County proposes increase in Niles Township deputy force numbers
NILES TOWNSHIP — Road work and policing were on the agenda Monday at the Niles Charter Township Board of Trustees meeting Monday.
Berrien County Sheriff Paul Bailey attended the Monday evening Niles Charter Township board meeting to give an update on calls for service in March. Bailey also discussed a proposal with the trustees about increasing the number of sheriff’s deputies from seven to 12 in the Niles Charter Township area. He also announced during the meeting that he would not be seeking another term as sheriff in Berrien County.
Later in the meeting, an agreement was approved for roadwork with the Berrien County Road Department with fund matching from the township.
Between March 1 and 31, Bailey presented the BCSO had worked 1,098 complaints, issued 213 tickets and made 156 arrests total for the county. Of those, 344 complaints, 25 issued tickets and 26 arrests occurred in Niles Township.
“As usual, we are busy in Niles Township. It’s a great township. A lot of great things happen down here, but there’s also a lot of calls for service when it comes to the police department,” Bailey said.
Breaking and entering with vehicles was a crime occurring more often throughout the county, but especially in Niles Township, St. Joseph and St. Joseph Township.
“People are going back into the neighborhoods, and most of the cars are found unlocked. They’ve stolen a couple,” Bailey said. “People leave their keys in them. When we catch these people, [usually] they are hooked on drugs. They’ve got a heroin, meth or some sort of addiction.”
Bailey reminded those at the meeting to bring valuables inside and to lock unattended vehicles, as the suspects were not breaking windows to get into cars, but rather testing the doors.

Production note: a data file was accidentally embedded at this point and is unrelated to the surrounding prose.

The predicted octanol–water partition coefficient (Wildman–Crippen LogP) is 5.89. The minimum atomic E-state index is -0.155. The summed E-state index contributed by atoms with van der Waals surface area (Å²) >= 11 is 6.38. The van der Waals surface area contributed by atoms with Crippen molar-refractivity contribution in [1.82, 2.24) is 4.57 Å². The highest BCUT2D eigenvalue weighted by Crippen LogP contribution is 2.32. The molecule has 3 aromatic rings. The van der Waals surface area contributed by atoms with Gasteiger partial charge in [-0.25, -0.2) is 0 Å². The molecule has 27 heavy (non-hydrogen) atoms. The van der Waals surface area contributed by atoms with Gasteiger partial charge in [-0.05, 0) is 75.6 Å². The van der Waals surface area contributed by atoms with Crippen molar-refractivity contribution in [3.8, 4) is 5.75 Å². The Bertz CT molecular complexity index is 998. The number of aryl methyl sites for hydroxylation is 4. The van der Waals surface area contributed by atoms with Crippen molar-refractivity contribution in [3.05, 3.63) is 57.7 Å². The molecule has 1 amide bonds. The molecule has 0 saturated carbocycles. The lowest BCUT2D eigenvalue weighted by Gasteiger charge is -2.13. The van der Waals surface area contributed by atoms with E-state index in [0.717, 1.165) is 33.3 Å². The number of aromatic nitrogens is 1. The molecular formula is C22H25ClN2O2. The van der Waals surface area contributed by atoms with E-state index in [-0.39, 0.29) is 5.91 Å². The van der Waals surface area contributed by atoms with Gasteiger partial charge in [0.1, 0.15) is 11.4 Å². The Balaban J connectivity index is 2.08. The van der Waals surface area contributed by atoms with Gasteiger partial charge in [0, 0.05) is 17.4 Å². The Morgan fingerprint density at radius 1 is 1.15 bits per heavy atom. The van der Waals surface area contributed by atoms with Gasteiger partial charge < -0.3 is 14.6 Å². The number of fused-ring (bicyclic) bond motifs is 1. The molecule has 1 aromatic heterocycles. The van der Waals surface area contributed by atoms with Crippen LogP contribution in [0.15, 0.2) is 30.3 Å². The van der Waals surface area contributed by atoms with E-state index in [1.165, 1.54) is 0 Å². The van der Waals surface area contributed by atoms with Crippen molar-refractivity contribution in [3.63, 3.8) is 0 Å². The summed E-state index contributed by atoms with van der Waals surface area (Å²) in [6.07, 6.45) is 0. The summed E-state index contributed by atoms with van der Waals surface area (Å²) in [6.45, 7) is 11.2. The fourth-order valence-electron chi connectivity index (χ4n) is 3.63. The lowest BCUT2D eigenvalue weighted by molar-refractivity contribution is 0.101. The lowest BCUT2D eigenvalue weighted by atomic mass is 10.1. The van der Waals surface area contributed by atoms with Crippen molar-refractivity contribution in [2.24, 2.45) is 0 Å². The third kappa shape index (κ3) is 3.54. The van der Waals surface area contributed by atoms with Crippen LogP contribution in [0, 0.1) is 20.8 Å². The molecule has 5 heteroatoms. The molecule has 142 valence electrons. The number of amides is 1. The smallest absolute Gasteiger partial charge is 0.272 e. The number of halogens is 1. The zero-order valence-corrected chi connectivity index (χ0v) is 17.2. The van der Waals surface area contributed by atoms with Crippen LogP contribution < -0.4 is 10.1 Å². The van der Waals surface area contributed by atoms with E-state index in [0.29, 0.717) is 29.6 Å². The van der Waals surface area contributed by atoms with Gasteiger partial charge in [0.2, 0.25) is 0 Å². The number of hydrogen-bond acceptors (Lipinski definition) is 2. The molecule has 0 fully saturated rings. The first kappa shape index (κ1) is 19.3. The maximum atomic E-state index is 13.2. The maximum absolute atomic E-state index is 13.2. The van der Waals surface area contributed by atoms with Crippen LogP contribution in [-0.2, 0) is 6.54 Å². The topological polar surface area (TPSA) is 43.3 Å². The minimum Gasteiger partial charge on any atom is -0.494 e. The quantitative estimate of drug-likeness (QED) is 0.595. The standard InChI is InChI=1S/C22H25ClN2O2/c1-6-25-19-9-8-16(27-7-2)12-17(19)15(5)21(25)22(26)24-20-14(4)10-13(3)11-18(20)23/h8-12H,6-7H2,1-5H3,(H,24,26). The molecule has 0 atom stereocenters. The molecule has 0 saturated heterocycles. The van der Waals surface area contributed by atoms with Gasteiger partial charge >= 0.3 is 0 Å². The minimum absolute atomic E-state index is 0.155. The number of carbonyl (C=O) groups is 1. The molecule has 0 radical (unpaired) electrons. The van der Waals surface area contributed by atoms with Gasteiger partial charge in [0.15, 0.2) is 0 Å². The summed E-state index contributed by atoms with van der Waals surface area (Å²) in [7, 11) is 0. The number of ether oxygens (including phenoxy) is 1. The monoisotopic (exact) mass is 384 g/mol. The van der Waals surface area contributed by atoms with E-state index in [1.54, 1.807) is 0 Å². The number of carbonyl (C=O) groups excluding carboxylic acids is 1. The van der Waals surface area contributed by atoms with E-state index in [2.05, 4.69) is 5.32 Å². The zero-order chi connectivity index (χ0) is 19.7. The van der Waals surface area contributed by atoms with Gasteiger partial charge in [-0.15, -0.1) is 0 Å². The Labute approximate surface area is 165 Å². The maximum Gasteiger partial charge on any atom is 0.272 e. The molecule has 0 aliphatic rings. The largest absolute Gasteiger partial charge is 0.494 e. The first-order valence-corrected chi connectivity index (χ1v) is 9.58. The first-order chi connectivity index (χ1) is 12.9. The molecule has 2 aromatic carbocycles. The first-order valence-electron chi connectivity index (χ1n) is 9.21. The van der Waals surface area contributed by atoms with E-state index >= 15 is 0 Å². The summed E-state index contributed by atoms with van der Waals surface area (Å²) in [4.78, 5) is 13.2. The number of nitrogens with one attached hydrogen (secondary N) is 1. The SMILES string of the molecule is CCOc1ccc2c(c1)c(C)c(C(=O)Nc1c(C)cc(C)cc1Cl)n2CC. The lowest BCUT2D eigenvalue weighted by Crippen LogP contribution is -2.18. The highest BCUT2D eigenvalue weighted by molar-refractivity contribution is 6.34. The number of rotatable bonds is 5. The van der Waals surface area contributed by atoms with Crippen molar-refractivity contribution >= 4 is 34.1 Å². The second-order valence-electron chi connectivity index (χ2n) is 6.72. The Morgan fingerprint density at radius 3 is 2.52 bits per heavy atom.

Due to the number of complaints in the Niles Township area, Bailey said the area would benefit from having five additional deputies in the area, for a total of 12.
“We’ve had seven deputies. [The township] pays for seven deputies and one secretary to do all the reports and freedom of information act [inquiries],” Bailey said. “As we continue to get busy, and more things are happening, I’m giving you a proposal and ask you to take a look at it, to put a citizens committee together or a board committee to research about adding five more deputies down here to put us up to 12. We could put two cars on shifts.”
Bailey said the department is currently staffed enough to put one patrol car on during the morning, one patrol on late night, and two patrol cars in the afternoons.
If considered by the Niles Charter Township board members, five additional deputies would add approximately $830,000 to an annual budget for the Berrien County Sheriff’s Office service. In 2021, the Niles Charter Township budget with the BCSO is just under $1,042,000.
Later in the meeting, the township board approved an agreement with the Berrien County Road Department for road improvements to be made to five roads within the township.
Thirteenth Street, from Stateline to Bell roads, is the largest project among the five, with a cost of $172,393. The road department and township will pay matching halves of the cost for the hot mix asphalt scratch course and sealcoat to the existing road. Stateline Road will also benefit from hot mix asphalt as needed with sealcoat from M-51 to College Street; Seventeenth Street with hot mix asphalt scratch course and sealcoat from Fulkerson to Bell Road; Ontario Road with hot mix asphalt scratch course and sealcoat from Third Street to Adams Road; and Bell Road, hot mix asphalt and sealcoat from Third to Bond streets.
“Things have changed with the road commission, and sometimes I wonder whether they recognize that we are one of their customers. They take care of and do the roads in Niles township,” said Supervisor Jim Stover. “The roads that they are going to work on do really, indeed, need help really bad. The roads they plan on doing were excellent choices because they need it.”
Township Clerk Terry Eull said the change in management with the BCRD may be part of the reason they are able to get road work done in the township.
“It changed management now, and it’s now under the Berrien County Board, as well as the new temporary director. I think that’s the only reason we got back in this year, is because the new guy came in,” Eull said. “If the [former] guy was there, we wouldn’t be doing this.”